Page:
But because there are enough water sources in the area around Summer Lake, irrigation is possible.

There is also the Ana Reservoir nearby, which I am guessing retains water better than Summer Lake.

The landscape becomes wide open again after passing the Summer Lake area.

Maybe an old church or an old school along OR 31.

I believe that is more ranch land out in the distance.

Turnoff for some wildlife viewing coming up ahead.

An old barn in the distance. It kind of looks dilapidated.

Starting the climb to Picture Rock Pass, which is the highest point of OR 31 at 4,830 feet above sea level. There are also some ancient petroglyphs located within walking distance of OR 31, which is how the pass got its name.

A view of the terrain below.

Picture Rock Pass is actually located alongside the mountain ahead.

At Picture Rock Pass, you can start to see some of the Cascades in the far distance.

Around the top of Picture Rock Pass.

Descending from Picture Rock Pass, OR looks like it goes on for miles and miles (and it does).

A mesa that I was able to spot in the distance along OR 31.

Silver Lake, Oregon. Silver Lake was founded during the 19th Century and is home to the Cowboy Dinner Tree, which is a restaurant that offers an interesting ranch-style dining experience. The restaurant started as a chuck wagon to feed hungry ranchers herding cattle.

We're definitely still in the Oregon Outback, although I wish I could have stayed in Silver Lake for some cowboy dinner.

Next stop is La Pine, still 49 miles away.

Grazing lands as far as the eye can see, but starting to see thicker amounts of evergreen trees such as ponderosa pines in the distance.


Some of the Cascades are also coming into better focus in the distance. On a clearer day, I bet you can see a lot more of the mountains.

Soon, the fields of sagebrush will give way to forest.

Upon reading about Fort Rock, I should have made a detour to see it. Fort Rock is an ancient volcanic crated that rises 325 feet out of the plain like a desert mirage. Fort Rock is a national natural landmark and state park that takes its name from the high rock walls that form an open circle, making it have a fort-like appearance. It’s actually the ring of an ancient volcanic crater that was set in a shallow sea. Humans have occupied Fort Rock for over 10,000 years and the first sandals ever made were discovered at Fort Rock.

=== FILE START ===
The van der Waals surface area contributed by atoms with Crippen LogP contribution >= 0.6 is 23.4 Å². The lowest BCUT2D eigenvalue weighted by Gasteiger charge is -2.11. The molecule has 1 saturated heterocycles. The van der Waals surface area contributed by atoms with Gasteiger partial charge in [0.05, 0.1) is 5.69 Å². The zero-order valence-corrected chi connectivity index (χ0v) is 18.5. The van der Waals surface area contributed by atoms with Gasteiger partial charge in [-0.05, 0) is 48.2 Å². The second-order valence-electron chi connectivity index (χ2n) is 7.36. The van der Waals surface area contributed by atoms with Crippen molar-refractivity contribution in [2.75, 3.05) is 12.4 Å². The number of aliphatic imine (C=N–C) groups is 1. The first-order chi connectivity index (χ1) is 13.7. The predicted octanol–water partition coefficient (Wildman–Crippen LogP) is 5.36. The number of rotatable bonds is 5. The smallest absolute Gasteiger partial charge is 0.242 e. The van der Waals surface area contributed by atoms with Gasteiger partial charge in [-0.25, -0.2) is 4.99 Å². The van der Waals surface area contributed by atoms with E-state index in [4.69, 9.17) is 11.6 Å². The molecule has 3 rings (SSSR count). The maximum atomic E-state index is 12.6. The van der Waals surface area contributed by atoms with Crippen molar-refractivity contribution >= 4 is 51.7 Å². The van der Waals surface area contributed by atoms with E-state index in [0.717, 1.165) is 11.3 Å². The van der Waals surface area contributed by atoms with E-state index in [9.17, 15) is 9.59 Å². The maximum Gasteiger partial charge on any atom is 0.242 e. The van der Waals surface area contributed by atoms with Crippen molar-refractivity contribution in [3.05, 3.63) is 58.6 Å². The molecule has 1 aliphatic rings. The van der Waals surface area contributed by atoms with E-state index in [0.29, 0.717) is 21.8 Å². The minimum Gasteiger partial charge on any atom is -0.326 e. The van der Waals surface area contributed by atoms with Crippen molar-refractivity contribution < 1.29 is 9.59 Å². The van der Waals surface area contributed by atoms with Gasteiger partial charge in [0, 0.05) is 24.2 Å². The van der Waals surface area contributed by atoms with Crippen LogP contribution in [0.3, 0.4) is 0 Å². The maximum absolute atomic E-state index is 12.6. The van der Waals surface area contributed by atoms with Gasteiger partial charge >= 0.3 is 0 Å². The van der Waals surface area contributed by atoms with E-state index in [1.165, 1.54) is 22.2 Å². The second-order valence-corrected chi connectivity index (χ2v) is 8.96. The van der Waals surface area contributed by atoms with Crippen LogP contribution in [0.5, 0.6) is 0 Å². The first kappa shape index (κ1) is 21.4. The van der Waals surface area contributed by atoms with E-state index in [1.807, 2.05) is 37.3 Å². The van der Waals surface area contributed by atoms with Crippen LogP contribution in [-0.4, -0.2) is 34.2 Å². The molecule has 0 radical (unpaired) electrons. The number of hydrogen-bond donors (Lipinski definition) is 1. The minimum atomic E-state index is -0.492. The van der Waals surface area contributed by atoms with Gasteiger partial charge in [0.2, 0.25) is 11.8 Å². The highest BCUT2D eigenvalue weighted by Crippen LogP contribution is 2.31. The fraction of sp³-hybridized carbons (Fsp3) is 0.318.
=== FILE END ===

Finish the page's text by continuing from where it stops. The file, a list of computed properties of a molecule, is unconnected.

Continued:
There's a snow zone sign lurking behind that OR 31 shield. During winter weather, the sign can reveal if chains are required for travel.

But only pockets of snow can be found along the road as we have entered the towering ponderosa pine era of OR 31.

While most of OR 31 travels through Lake County, the highway clips the northeast corner of Klamath County, before ending its journey with a brief jaunt into Deschutes County.

Winding down with the last few miles of OR 31.

Approaching the end of OR 31 at US 91, about two miles south of La Pine, Oregon, the gateway to Newberry Crater, home of the Newberry National Volcanic Monument.

OR 31 ENDS! at US 97. From here, you can go south towards Crater Lake and Klamath Falls. To the north, US 97 takes you to Bend and Central Oregon. Hopefully you enjoyed the virtual journey along OR 31 as much as I enjoyed driving the road.


Sources and Links:
ORoads - Oregon Route 31
Travel Oregon - Oregon Outback Scenic Byway
TripCheck.com - The Oregon Outback Scenic Byway

Return to: Gribblenation / Oregon? Absolutely!

Comments

Anonymous said…
Really enjoyed this virtual road trip. We used to own a few acres in Summer Lake neighborhood with a vacation cabin and travelled OR 31 many, many times. Thanks for reviving happy memories.